94
Lenses / Re: DxO Review of the Tamron 150-600mm f5-6.3 Di VC USD Canon
« on: February 12, 2014, 01:51:51 PM »

I am not sure I understand your criticism of DXO. Am I right that their scores only refer to image quality? It seems to me that you are asking more of them than they offer.


I think I know what you mean, but image quality in the abstract doesn't matter: if it doesn't focus fast and/or accurately (I've no idea whether it does or not) in the sort of conditions for which such a lens is likely to be used, then the image quality, much of the time, won't be any good at all.

95
Reinz ... Not to sound like an ass but ... what are you trying to prove here?

I'm interested in the A7 + a kit/prime lens and have the special luxury of getting approx 20% discount on almost all Sony products so I'm wondering whether it is worth the plunge. Somehow I feel that a 55mmm prime + a A7 will be a great tool while on my travel.

I am however, NOT AT ALL interested in using one with an adapter. For me, the only point in the Sony is the smaller form factor that I can use while I'm traveling. For anything that requires a Canon lens, I'll happily use my DSLR.

I get not wanting to attach a Canon zoom, but it's perhaps worth pointing out that you retain a small form factor if you attach one of the smaller Canon primes (I've used the 40mm pancake and 85mm 1.8).  Of course, focusing may not be fast enough....

96
@Rienz: I'm curious about the JPEG quality. You say these are strait out of camera JPEGs? When you move into the green backgrounds, the posterization and artifacting is really bad. Really quite bad, especially at the lower ISO settings. Any chance you could take a RAW and save it at maximum quality JPEG?


You can read more about that problem here:

http://www.dpreview.com/reviews/sony-alpha-a7/13

I don't use JPEGs, so for me that's not an issue.  What does bug me - because I like taking urban photos at night - is a sensor flare/reflection problem, some of which is discussed in this thread:

http://www.dpreview.com/forums/post/52986111

I don't think I ever noticed that particular problem, presumably because I never shot slower than f4 at night (but perhaps I should scrutinize my images more closely; I won't be taking more photos with it because I returned it), but I did notice large halos around just about any significant point of light - headlights, streetlamps, etc. - regardless of JPEG or RAW and regardless of whether I was using a native lens or, say, a Canon.  I have never seen such halos via the A7r I've been playing with for a couple of weeks.  (If I decide to keep either of them, it will be the A7r, whose main problem for me is the shutter vibration, which is easy enough to avoid - shoot slower than 1/100 or faster more than 1/125).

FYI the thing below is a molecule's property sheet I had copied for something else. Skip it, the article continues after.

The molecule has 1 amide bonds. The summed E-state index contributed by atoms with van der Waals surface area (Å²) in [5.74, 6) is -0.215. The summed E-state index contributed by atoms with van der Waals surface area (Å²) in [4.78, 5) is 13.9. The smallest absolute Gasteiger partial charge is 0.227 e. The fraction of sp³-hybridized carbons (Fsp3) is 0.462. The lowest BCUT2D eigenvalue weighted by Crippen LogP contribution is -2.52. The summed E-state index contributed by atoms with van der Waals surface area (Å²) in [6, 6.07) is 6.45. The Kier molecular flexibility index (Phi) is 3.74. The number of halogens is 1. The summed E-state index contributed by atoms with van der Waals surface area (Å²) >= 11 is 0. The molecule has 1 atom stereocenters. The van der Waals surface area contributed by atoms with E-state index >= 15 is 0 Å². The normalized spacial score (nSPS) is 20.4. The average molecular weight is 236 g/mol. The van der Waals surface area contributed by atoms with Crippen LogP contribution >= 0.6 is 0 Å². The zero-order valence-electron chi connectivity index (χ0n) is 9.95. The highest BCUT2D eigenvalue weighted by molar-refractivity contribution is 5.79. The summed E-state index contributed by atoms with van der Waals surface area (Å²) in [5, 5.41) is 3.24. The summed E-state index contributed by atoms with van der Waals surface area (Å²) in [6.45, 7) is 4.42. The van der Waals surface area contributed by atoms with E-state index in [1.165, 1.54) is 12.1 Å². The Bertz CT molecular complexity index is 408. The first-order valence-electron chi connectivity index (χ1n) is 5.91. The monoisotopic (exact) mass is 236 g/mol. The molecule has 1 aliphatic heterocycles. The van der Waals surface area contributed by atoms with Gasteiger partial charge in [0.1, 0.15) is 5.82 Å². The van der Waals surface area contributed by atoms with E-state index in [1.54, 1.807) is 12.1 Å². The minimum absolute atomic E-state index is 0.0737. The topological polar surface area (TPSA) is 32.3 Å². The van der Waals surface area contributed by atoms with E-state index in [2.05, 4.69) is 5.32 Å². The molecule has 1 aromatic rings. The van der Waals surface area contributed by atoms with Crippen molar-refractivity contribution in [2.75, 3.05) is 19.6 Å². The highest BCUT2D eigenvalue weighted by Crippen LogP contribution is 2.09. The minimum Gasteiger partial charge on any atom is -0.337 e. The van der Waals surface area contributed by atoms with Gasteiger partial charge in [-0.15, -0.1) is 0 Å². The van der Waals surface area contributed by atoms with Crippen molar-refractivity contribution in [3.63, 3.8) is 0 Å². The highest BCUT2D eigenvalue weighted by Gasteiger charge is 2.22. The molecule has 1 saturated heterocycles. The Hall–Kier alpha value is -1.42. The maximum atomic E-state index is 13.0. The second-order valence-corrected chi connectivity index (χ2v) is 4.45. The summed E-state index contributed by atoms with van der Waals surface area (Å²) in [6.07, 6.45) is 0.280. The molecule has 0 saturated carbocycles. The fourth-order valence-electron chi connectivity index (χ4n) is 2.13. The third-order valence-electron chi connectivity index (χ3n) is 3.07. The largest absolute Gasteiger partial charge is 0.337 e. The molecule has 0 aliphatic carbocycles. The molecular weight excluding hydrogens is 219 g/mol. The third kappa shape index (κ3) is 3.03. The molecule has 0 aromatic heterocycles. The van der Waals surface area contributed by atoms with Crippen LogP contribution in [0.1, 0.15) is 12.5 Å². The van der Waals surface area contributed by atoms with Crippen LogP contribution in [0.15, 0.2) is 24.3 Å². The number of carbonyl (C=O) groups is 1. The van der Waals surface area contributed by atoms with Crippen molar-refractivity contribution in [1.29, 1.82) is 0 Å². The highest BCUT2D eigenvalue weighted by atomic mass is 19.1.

By the way, in case anyone reading this who cares and doesn't know: in the US at least you can take $200 each off the price of up to three of Sony's native lenses for the next couple of weeks or so if you buy them with an A7/r, and they're almost giving away a Sony flash that normally costs c. $500.  The two primes are certainly worth it....

97
Canon General / Re: So much redundancy...
« on: February 11, 2014, 10:19:30 AM »
The 85mm sold... so there's a little less redundancy in my life.

Good; now you can buy an 85mm L....

The fact that you have lenses of similar focal length and/or that overlap doesn't necessarily mean that any of them are redundant.  You'll figure out soon enough if you don't need/want both the 100L and 135L (I could imagine having the former and deciding I didn't need the latter, but not vice versa, but they're different, I like them both and thus keep both - but that's just me), or any of the others.  The only one I would consider dropping is the one you're most reluctant to part with, the 70-200....

98
Lenses / Re: Sigma 50mm f/1.4 Art Price leaked
« on: February 06, 2014, 05:21:56 PM »
If it's true then they got too greedy too early.

On the other hand, I don't know the price difference between the Aussie and the U.S. markets. For example, the U.S. prices are about 30-35% lower than where I live. The 50L is about 2300 dollars where I live.

Perhaps they're encouraged by the $999 charged for the new Sony/Zeiss 55mm 1.8!

99
Photography Technique / Re: Photography fail moments !!!
« on: February 06, 2014, 04:42:02 PM »
Honestly, I think your comments are unfair and directed at the wrong "idiot" in this situation. These people obviously used their cameras on "auto" mode. So, the question is, why is the camera not clever enough to actually figure out what's going on, huh? Badly designed "auto" mode from the manufacturers, in my opinion.

True, but that doesn't explain the tourists I see who wander around, say, Independence Mall with bulky speedlights attached, which they use while taking photos of the exterior of Independence Hall on a sunny day; not sure what's going on there.

My bad moments usually pretty boring - I'll adjust a setting I don't usually adjust, go for a few days without using the camera, forget I ever made the change, and not realize it until it's too late.

100

ASK yourself a question before buying A7R mirrorless. If compactness, IQ and balance are not important, than why not just shoot with Canon/Nikon DSLR.